Mon, 28 May 2007
The Business Software Alliance (BSA), a non-profit anti-piracy organization funded by the software industry, has launched a nationwide campaign against software piracy by conducting a raid in collaboration with the police.

Police recently raided two Singaporean companies operating on Batam Island with the help of the BSA, whose members include the world's largest software makers.

BSA director for the Asia Pacific region, Jeffrey J Hardee, said Thursday (24/5/07) that during the May 8 raid, two shipping companies were found to have installed unlicensed Autodesk, Microsoft and Symantec software worth $500,000 on 145 personal computers.

"This proves that not only small firms and poor people use counterfeit software, but also multinational companies," Hardee was quoted as saying by The Jakarta Post.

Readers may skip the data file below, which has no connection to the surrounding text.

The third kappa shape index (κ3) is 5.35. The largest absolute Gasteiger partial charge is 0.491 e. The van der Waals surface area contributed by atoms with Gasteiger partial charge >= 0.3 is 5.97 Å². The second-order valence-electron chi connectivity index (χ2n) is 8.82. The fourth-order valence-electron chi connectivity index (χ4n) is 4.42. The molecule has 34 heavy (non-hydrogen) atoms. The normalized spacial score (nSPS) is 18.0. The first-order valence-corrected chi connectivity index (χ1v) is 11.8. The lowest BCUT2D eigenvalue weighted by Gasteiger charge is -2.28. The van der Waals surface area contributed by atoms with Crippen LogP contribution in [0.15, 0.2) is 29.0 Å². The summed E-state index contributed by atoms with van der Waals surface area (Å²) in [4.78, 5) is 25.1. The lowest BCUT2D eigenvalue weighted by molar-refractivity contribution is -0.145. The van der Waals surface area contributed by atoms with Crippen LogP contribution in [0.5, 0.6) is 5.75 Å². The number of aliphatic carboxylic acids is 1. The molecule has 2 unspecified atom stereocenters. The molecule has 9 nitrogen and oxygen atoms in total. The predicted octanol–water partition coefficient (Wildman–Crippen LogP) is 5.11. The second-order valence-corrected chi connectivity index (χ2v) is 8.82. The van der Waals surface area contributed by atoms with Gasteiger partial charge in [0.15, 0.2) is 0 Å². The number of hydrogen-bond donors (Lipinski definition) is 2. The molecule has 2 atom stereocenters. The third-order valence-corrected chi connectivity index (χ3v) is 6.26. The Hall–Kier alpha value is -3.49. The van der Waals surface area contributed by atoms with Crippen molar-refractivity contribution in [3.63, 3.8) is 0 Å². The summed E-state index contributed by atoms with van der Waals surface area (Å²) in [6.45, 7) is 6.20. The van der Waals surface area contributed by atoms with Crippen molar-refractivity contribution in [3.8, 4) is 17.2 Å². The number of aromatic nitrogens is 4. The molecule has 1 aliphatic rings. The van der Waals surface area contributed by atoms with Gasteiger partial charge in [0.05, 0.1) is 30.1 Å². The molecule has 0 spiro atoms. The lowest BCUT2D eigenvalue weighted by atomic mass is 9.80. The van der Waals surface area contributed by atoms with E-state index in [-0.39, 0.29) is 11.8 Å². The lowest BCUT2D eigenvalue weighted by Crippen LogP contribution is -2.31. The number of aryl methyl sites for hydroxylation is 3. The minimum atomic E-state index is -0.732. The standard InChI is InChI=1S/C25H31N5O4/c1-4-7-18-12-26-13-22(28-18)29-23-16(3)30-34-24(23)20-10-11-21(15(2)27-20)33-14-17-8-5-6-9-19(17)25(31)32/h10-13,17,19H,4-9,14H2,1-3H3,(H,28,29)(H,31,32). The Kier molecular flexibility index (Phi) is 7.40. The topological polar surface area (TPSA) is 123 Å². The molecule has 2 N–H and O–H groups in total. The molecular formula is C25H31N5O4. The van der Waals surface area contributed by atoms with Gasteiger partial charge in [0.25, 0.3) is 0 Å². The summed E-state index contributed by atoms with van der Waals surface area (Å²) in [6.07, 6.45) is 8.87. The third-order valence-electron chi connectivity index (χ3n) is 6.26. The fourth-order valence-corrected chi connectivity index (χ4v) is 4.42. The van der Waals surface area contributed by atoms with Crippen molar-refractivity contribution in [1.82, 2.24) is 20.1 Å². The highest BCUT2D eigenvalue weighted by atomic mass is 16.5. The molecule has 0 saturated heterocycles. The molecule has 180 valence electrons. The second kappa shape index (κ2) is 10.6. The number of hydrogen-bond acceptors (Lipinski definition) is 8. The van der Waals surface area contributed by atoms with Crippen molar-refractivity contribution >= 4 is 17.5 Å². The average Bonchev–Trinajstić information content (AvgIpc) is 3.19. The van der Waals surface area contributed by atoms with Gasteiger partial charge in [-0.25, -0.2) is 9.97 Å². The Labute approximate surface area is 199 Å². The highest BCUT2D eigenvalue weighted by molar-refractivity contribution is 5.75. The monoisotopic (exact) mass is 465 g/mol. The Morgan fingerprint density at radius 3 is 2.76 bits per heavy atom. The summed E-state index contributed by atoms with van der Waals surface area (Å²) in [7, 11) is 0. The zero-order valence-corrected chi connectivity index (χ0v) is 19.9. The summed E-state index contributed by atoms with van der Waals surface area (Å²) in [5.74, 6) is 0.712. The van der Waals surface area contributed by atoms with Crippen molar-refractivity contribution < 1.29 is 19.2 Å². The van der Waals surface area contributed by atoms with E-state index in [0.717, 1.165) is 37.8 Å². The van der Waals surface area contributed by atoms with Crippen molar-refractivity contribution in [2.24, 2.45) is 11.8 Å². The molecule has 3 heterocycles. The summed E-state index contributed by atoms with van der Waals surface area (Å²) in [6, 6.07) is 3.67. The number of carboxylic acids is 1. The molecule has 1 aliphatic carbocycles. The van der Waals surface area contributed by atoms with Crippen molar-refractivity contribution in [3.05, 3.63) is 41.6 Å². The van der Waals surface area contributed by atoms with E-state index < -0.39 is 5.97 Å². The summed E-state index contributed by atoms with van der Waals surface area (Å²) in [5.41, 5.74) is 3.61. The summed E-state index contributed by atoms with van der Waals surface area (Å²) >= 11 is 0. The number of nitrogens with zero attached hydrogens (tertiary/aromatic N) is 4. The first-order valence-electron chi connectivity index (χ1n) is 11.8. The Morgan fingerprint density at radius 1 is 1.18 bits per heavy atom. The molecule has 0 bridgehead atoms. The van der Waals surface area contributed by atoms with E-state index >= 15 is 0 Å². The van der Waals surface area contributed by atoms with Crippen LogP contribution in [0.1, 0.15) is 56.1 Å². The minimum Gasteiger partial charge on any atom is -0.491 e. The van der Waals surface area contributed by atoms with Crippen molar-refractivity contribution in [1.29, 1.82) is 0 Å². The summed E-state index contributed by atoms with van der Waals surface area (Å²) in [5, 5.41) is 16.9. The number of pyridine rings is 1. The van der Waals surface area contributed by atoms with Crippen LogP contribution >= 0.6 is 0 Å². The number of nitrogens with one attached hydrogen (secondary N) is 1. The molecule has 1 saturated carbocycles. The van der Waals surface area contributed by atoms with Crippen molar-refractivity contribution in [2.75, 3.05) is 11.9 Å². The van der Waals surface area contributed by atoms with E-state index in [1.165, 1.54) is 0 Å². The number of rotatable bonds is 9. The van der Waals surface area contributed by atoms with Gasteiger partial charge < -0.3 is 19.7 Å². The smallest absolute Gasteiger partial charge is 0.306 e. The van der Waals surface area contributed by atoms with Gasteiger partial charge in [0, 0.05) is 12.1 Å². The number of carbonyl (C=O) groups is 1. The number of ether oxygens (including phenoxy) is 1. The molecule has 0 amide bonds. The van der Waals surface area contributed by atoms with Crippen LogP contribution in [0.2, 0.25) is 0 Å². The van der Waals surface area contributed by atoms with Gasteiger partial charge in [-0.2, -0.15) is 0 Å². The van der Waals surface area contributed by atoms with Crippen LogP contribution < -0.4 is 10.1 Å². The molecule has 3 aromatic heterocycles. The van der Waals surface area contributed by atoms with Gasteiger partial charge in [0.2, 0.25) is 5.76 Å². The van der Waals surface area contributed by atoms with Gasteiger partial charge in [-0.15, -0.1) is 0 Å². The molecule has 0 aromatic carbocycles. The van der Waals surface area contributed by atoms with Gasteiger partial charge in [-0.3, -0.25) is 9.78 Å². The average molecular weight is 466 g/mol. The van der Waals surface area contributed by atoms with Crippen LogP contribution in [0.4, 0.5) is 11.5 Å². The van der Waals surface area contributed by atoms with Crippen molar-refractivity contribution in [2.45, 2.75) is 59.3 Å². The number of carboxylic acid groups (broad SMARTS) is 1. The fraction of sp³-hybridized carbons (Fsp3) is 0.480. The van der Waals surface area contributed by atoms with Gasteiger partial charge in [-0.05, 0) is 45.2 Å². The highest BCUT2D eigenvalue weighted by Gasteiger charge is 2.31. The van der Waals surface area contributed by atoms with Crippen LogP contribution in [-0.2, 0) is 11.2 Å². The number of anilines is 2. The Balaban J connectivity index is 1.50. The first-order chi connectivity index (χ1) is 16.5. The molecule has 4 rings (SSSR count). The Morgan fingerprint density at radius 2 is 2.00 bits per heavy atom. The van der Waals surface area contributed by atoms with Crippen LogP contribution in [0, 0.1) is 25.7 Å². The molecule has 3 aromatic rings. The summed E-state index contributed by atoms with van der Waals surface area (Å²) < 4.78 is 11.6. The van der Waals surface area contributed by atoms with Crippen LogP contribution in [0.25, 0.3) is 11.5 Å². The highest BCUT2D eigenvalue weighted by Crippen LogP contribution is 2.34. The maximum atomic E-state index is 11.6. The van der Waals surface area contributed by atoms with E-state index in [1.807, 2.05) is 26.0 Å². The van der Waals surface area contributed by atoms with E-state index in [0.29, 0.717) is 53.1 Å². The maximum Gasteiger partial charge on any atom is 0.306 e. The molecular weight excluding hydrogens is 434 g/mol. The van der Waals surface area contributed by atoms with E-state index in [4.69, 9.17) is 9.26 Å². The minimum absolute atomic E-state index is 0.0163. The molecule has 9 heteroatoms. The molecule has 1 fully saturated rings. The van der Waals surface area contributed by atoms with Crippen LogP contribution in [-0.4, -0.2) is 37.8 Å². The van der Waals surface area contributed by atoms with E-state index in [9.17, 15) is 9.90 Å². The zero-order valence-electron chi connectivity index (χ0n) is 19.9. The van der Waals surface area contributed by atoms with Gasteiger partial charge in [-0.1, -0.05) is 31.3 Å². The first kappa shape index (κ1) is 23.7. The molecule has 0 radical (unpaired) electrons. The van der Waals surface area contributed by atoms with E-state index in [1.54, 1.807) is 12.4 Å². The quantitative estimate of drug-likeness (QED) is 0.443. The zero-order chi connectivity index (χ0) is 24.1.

The 2002 Copyright Law states that anyone who, without permission, deliberately reproduces a computer program for commercial purposes can be jailed for a maximum of five years and/or fined a maximum of Rp500 million ($51,500).

As part of the anti-software piracy campaign, the BSA inked a partnership agreement earlier this month with the East Java Police. Under the agreement, signed on May 3, the BSA will provide the necessary information to help police investigations, and provide witnesses in copyright-violation cases when needed.

"The East Java police are moving ahead in the fight against piracy," said Hardee. "Police in other regions have signaled their interest in working with us as well. I believe this is a good sign for Indonesia, which is moving in the right direction."


Mon, 28 May 2007
From: JakChat
Comment by chewwyUK
sadly all software in my company needs to be registered. A real bugger considering the cost of the stuff. It would be interesting to see the BSA and the Police raiding all the government offices in Indonesia to see how many of them have licensed software. In fact it may be interesting to see how much pirate software is used by the police (although last time i checked a old typewriter doesn't need software)


Mon, 28 May 2007
From: JakChat
Comment by KuKuKaChu
most software in govt offices is DOS, plus WordStar word-processor.

even the Jakarta Post still uses this.



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